The 2016 Republican Convention by the numbers
Republicans and the reporters who buzz around them will descend on Cleveland July 18 for the GOP National Convention, a four-day event that will culminate in the party's official nomination of businessman Donald Trump for president.
The Republican primary was a rollercoaster ride for the ages. Questions of a so-called contested convention haunted the process until early May, after Ohio Gov. John Kasich and Texas Sen. Ted Cruz pulled the plug on their respective campaigns and cleared the path for Trump. Republicans who remained decisively anti-Trump — popularized in the #NeverTrump Twitter movement — made a failed attempt at stopping the businessman from collecting the nomination in the final days before the convention. They had hoped to unbind delegates, allowing convention delegates to vote for whichever candidate they wanted and potentially forcing multiple rounds of voting at the meeting.
But with that drama out of the way, and Trump's selection of Indiana Gov. Mike Pence for vice president made official on Friday, convention-goers can focus on the speeches, balloon-dropping and pomp and circumstance that often define the event. Graphiq politics site InsideGov takes a look at the convention and highlights the important facts and figures making waves at this year's GOP meeting.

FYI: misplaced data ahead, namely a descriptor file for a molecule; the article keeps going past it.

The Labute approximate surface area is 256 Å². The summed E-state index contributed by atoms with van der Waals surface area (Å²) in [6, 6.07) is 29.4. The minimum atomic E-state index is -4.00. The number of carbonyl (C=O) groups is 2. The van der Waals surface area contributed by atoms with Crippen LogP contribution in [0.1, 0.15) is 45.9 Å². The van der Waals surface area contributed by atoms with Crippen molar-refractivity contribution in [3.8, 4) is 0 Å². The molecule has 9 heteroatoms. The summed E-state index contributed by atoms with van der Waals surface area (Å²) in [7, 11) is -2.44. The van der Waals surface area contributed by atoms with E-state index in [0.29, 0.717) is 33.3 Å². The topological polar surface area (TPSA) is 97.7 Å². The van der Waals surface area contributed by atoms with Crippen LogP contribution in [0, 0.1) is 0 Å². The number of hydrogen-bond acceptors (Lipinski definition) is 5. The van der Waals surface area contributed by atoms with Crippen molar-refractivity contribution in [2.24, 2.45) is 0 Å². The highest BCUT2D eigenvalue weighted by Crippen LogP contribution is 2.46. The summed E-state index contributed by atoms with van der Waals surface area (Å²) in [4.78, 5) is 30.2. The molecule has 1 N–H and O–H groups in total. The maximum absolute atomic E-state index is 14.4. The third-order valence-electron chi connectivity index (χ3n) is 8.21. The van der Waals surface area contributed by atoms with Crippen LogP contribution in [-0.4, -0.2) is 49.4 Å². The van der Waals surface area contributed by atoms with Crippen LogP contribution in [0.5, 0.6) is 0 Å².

GOPers Not Attending
Trump has been a polarizing figure in the presidential race since his controversial announcement speech. But some Republicans have taken that to the next level, saying they will not attend this year's convention.
As the visualization shows, 22 GOPers — including the last two Republican presidents and the last two Republican presidential candidates — have said they will not attend the convention.
However, Trump has proven to be the master of changing his mind this election season, going back-and-forth on topics like abortion and the bathroom bills. How much this platform will impact his views — or how he talks on the campaign trail — remains to be seen.
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